Dennis Hopper: The Lost Album – at the Royal Academy, photography from a Sixties rebel with a cause By James Brewer
Be ready to rethink your ideas about Dennis Hopper, the wayward film maker and actor who died in California in 2010.
He was a rebel with a cause: and that cause, in the 1960s, was chronicling the reality of American life, for “the times, they were a’ changing.” A compelling new exhibition at the Royal Academy of Arts in London celebrates Hopper as a chronicler, and, although he himself is never in the images, a committed participant of the surreal sixties scene. He will always be remembered for the biker movie Easy Rider and other films, but from now on he can be elevated to the ranks of the great photographers.
Dennis Hopper: The Lost Album is set out in the Burlington Gardens building – which until 1997 housed the Museum of Mankind. Hopper’s interpretation of the behaviour of a significant slice of mankind between 1961 and 1967, a period of fizzing social change and challenge, will be showcased for the next few weeks.
In those years, Hopper was devoted to photography, saying: “I want it to be a witness of my time. I would like to leave something behind” above and beyond the Hollywood illusion.
The show is based on photographs chosen by Hopper himself for his exhibition at Fort Worth Art Center in Texas in 1970 – there was no catalogue, and the independent curator for its Royal Academy re-creation, Munich-based Dr Petra Giloy-Hirtz, had to carry out extensive research and detective work to capture the atmosphere of the Texas display. “We see Dennis Hopper’s own choice. The sixties will flash in front of your eyes” as you walk through the exhibition, says Dr Giloy-Hirtz. Almost the entirety of the Los Angeles arts scene of the time is there on the wall, alongside scenes of turbulent political events elsewhere in the US.
The vintage black-and-white prints were rediscovered after Hopper died, and it is the first time that they are shown in the UK. Hopper did not crop his full-frame photos, and he makes full use of natural light, although he thoughtlessly attached the prints to the walls of the Texas museum.
Sadly this outlet for his creative genius ended when he diverted his talents to directing Easy Rider, which he co-wrote with and starred with Peter Fonda, becoming a role model for a generation of artist-film makers, while remaining as much an artist as a film director and actor. Excerpts from Easy Rider are screened within the exhibition, along with scenes from the ‘flop, ’ The Last Movie (1970). He and his wife Brooke Hayward invited many of the best known names of the era to their Los Angeles home on North Crescent Heights Boulevard and they began collecting contemporary art.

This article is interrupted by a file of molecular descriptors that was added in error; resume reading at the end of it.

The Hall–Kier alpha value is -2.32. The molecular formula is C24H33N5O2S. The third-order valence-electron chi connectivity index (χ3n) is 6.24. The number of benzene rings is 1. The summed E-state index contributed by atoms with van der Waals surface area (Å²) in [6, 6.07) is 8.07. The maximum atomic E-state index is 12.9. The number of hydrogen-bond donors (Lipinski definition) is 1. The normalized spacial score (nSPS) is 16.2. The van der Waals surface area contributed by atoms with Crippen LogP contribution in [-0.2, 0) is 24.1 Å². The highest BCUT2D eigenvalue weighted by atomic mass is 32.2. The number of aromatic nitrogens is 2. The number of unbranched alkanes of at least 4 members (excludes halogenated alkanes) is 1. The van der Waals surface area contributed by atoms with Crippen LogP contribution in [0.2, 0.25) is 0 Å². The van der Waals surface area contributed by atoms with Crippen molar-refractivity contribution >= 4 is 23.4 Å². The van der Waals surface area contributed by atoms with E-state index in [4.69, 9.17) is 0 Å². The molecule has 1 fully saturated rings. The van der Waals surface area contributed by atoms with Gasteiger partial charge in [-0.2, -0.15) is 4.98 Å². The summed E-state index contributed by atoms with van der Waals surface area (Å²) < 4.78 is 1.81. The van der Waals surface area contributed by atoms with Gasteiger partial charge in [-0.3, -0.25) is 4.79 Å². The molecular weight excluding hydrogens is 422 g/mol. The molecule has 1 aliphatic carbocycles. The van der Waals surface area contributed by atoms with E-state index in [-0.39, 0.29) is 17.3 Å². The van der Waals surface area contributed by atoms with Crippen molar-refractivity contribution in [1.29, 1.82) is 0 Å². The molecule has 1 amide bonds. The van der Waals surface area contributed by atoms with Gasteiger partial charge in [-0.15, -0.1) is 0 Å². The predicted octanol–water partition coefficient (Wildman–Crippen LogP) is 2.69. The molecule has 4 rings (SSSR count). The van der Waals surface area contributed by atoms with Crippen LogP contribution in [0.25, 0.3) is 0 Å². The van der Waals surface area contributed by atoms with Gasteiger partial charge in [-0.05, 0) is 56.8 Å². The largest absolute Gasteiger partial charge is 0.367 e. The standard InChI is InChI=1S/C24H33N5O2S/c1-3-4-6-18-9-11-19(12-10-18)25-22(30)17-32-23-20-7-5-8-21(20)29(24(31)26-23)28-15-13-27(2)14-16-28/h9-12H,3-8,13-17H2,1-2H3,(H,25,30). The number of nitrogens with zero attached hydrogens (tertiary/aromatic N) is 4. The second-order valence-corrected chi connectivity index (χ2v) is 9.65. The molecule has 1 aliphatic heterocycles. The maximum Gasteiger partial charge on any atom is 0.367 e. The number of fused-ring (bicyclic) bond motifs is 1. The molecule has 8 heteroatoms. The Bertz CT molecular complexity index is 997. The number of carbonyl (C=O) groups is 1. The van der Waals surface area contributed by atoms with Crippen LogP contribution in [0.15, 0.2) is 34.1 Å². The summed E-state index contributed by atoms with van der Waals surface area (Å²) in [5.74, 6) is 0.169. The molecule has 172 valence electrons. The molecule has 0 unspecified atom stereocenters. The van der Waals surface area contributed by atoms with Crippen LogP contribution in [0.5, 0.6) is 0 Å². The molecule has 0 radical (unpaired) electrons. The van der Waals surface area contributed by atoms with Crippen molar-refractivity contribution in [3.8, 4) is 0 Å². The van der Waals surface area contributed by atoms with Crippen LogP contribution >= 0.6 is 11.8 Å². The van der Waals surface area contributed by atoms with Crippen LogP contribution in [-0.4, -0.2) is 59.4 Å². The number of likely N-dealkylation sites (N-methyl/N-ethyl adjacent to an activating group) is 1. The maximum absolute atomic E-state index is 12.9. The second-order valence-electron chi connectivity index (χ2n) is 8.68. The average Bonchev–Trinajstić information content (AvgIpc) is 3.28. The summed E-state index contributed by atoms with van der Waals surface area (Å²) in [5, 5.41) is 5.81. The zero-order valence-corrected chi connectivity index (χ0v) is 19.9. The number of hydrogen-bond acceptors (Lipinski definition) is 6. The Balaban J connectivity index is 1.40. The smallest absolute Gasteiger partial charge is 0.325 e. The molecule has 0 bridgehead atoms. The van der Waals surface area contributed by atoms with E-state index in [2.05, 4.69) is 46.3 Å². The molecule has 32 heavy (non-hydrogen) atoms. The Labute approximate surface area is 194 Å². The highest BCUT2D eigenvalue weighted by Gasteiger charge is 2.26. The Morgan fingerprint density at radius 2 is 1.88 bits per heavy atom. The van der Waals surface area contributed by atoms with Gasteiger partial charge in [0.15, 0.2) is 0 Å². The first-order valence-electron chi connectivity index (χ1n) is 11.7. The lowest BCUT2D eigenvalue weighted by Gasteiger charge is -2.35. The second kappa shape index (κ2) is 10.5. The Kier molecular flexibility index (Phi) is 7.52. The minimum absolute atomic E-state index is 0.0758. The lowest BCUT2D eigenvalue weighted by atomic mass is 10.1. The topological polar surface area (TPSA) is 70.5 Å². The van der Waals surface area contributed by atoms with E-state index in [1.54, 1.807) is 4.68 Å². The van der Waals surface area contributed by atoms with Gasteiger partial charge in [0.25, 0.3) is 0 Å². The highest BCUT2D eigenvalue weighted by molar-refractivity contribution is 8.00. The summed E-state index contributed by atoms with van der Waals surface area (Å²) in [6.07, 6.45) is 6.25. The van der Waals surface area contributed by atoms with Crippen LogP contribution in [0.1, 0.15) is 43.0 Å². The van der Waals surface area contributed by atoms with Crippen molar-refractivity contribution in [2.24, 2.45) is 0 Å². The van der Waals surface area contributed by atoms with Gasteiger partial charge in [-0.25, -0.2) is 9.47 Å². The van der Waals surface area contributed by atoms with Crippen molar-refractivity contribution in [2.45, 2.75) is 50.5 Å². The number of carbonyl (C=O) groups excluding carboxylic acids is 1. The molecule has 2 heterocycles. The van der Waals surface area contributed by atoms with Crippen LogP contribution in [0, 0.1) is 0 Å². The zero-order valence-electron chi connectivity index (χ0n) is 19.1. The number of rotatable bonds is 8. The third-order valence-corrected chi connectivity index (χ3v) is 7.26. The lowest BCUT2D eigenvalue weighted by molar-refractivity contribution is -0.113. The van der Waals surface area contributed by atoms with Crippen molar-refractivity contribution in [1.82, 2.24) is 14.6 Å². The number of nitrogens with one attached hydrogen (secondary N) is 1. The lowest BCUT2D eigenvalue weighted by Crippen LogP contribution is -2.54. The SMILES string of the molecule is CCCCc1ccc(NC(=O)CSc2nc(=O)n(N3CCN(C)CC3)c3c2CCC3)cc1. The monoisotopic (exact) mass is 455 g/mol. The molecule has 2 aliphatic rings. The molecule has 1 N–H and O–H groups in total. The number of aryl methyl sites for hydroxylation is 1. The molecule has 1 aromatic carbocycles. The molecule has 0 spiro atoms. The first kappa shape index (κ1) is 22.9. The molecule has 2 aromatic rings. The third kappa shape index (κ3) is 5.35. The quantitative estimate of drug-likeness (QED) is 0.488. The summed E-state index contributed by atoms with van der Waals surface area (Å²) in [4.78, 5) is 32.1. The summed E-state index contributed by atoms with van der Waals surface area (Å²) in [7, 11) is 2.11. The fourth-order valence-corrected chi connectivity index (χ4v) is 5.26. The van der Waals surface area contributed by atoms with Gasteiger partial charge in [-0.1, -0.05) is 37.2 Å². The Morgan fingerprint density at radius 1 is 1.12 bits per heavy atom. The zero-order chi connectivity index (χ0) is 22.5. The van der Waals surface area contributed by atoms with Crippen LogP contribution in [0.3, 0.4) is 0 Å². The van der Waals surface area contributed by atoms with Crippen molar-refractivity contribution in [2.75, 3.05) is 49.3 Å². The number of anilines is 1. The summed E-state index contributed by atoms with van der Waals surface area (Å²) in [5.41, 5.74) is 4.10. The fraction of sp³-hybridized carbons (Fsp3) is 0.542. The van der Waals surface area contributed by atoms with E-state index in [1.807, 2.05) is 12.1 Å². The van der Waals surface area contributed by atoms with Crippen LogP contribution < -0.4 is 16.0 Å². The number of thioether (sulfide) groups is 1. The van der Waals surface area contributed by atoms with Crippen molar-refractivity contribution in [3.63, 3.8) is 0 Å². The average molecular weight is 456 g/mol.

Encouraged by James Dean, with whom he worked with on Rebel without a Cause (1955) and Giant (1956), Hopper took a growing interest in photography. After living in New York for the next few years, he returned to Los Angeles where he was effectively blacklisted from Hollywood after clashes with directors.
Wielding a Nikon F camera with a 28mm lens given to him by his wife, he amassed around 18, 000 photographs, 400 of which are seen now at the Royal Academy.
Hopper snapped Paul Newman, Robert Rauschenberg, Andy Warhol, Jane Fonda and many other actors, artists, poets and musicians. Equally he was drawn to youth acting in defiance against the establishment, ranging from Hell’s Angels to flower-power people.
In 1965, he was fascinated by the African-American civil rights march from Selma to Montgomery, following Martin Luther King. One of his photos is dominated by a Chamber of Commerce sign that almost mockingly states Welcome to Montgomery, and another is taken inside a bus full of hopeful anti-segregation marchers. The protesters were among other demands calling for full employment, something not yet achieved half a century on…
Some of Hopper’s photography is of abstract nature: torn posters, painted corrugated iron, bedsprings, a plain No Smoking sign: he saw something in everything.
A plaintive series of seven photos taken in 1966 in a shabby Los Angeles street dwells on a down-and-out, who has his back to the camera as he perhaps takes a pee, beside his pathetic belongings.
The gelatin-silver vintage prints are mounted on cardboard and despite or because of being unseen for 30 years, are in remarkably good condition.
The exhibition has been organised by the Royal Academy of Arts in cooperation with The Dennis Hopper Art Trust. To coincide with the event, Prestel has published a hardback book, Dennis Hopper: The Lost Album by Dr Giloy-Hirtz (price £35), with some 600 illustrations, and contributions from Dennis Hopper and Brooke Hayward.
Dennis Hopper: The Lost Album is at the Royal Academy, London, until October 19 2014